Icelandic priests defrocked if they refuse to marry gay couples

PRIESTS in Iceland face being defrocked if they refuse to marry gay couples.

The new rule was passed this week in an annual church conference where priests vote democratically on spiritual and administrative issues.

Many priests and former bishops have said the rule violates their “freedom of conscience”.

The current bishop, Agnes Sigurdardottir, declined to comment but has expressed her belief in the past that “freedom of conscience” must be respected.

Secretary to the bishop, Thorvaldur Vidisson, said: “The marriage laws in Iceland are clear on who can get married. Priests are not allowed to discriminate on the bases of sexual preferences.”

Same-sex marriage was legalised in Iceland nine years ago and homosexuality was decriminalised 76 years ago.

Priests in the country are government employees and the constitution bans both state and private enterprises to discriminate on the basis of sexuality.

A recent poll amid Icelandic priests conducted by the state radio RUV, revealed that only three out of a total 150 priests were opposed to marry a gay couple. None of the three priests were available for comment but their conscience has been a subject of controversy among their colleagues, some of whom have defended their position while others call for them to be defrocked.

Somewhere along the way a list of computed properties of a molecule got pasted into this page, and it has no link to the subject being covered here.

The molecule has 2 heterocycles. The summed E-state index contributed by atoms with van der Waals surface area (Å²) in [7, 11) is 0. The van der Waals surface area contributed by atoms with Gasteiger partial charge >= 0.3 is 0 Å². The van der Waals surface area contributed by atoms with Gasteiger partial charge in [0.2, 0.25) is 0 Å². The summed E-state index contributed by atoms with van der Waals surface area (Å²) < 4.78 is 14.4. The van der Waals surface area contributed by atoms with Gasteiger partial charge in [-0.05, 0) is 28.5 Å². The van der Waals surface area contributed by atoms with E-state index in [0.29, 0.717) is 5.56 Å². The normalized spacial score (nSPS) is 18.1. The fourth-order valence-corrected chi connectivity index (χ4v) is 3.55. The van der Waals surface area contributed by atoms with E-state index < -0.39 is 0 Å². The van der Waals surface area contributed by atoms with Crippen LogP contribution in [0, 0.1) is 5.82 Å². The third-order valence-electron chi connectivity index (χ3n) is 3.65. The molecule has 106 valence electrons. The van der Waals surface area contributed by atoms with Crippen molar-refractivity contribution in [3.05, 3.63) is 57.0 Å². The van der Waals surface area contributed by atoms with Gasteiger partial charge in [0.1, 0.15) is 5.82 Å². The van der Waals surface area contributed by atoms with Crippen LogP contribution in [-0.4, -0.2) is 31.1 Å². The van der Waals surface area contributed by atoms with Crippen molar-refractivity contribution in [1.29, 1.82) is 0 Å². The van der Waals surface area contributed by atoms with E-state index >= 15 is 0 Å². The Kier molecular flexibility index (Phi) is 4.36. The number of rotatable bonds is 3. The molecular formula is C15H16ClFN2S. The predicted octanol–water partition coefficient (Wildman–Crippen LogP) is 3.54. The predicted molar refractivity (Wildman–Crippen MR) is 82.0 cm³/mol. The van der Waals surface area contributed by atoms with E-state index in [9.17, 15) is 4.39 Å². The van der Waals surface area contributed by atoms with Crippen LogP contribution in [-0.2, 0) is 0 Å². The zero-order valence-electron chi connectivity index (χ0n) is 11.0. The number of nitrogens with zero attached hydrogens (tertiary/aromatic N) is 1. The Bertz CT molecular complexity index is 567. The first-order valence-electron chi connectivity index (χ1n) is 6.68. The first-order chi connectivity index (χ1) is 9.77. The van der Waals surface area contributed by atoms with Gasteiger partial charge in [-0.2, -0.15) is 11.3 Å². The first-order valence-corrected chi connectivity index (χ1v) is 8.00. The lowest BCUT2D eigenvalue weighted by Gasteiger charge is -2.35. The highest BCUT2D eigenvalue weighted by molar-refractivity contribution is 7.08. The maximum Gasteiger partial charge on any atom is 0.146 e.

Hildur Bolladottir, a priest in the town of Akureyri, said: “We are all born different, some with different sexualities. Not allowing someone to get married because of how they were born is crazy. People who discriminate have no business being a priest and should find themselves another job.”

Kristinn Sigurthorsson, a priest in the town of Borgarnes disagrees with Hildur and said: “The freedom of conscience is one of the pinnacles of our religion, to force someone to act against their beliefs is serious.”

Reverend Sigurthorsson said, however, that he was not at risk of losing his job as he had no objection to marry gay couples.

The gay marriage issue was part of a wider problem discussed in the same church conference.

The number of congregation members is at an all time low and more than 10 per cent of the 330 thousand person nation have left the church in the last ten years.

The total percentage going from 92.2 per cent in 1991 to 73.6 per cent in 2015.

Discrimination against homosexuals is one of the top reason people leave the church, according to Icelandic polls.

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